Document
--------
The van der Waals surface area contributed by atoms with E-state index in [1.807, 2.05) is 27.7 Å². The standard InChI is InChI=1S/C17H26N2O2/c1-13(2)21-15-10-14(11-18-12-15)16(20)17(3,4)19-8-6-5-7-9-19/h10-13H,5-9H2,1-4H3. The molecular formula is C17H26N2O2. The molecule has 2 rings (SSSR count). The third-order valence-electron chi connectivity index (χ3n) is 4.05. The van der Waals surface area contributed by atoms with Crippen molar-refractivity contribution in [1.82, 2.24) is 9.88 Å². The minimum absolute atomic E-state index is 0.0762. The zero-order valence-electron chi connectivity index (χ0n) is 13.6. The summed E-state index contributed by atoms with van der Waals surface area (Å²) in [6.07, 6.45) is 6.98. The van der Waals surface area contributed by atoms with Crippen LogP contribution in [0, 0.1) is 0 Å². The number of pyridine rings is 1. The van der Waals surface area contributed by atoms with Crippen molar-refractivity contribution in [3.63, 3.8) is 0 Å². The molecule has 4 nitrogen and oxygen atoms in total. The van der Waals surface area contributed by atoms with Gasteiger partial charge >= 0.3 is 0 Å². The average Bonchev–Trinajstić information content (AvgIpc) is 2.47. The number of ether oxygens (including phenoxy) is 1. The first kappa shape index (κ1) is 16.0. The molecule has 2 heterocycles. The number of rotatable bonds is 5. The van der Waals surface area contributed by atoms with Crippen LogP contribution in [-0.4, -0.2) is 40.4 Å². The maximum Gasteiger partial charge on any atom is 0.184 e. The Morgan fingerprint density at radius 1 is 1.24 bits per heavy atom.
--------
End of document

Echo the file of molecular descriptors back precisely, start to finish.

The van der Waals surface area contributed by atoms with E-state index in [1.807, 2.05) is 27.7 Å². The standard InChI is InChI=1S/C17H26N2O2/c1-13(2)21-15-10-14(11-18-12-15)16(20)17(3,4)19-8-6-5-7-9-19/h10-13H,5-9H2,1-4H3. The molecular formula is C17H26N2O2. The molecule has 2 rings (SSSR count). The third-order valence-electron chi connectivity index (χ3n) is 4.05. The van der Waals surface area contributed by atoms with Crippen molar-refractivity contribution in [1.82, 2.24) is 9.88 Å². The minimum absolute atomic E-state index is 0.0762. The zero-order valence-electron chi connectivity index (χ0n) is 13.6. The summed E-state index contributed by atoms with van der Waals surface area (Å²) in [6.07, 6.45) is 6.98. The van der Waals surface area contributed by atoms with Crippen LogP contribution in [0, 0.1) is 0 Å². The number of pyridine rings is 1. The van der Waals surface area contributed by atoms with Crippen molar-refractivity contribution in [3.63, 3.8) is 0 Å². The molecule has 4 nitrogen and oxygen atoms in total. The van der Waals surface area contributed by atoms with Gasteiger partial charge >= 0.3 is 0 Å². The average Bonchev–Trinajstić information content (AvgIpc) is 2.47. The number of ether oxygens (including phenoxy) is 1. The first kappa shape index (κ1) is 16.0. The molecule has 2 heterocycles. The number of rotatable bonds is 5. The van der Waals surface area contributed by atoms with Crippen LogP contribution in [-0.4, -0.2) is 40.4 Å². The maximum Gasteiger partial charge on any atom is 0.184 e. The Morgan fingerprint density at radius 1 is 1.24 bits per heavy atom.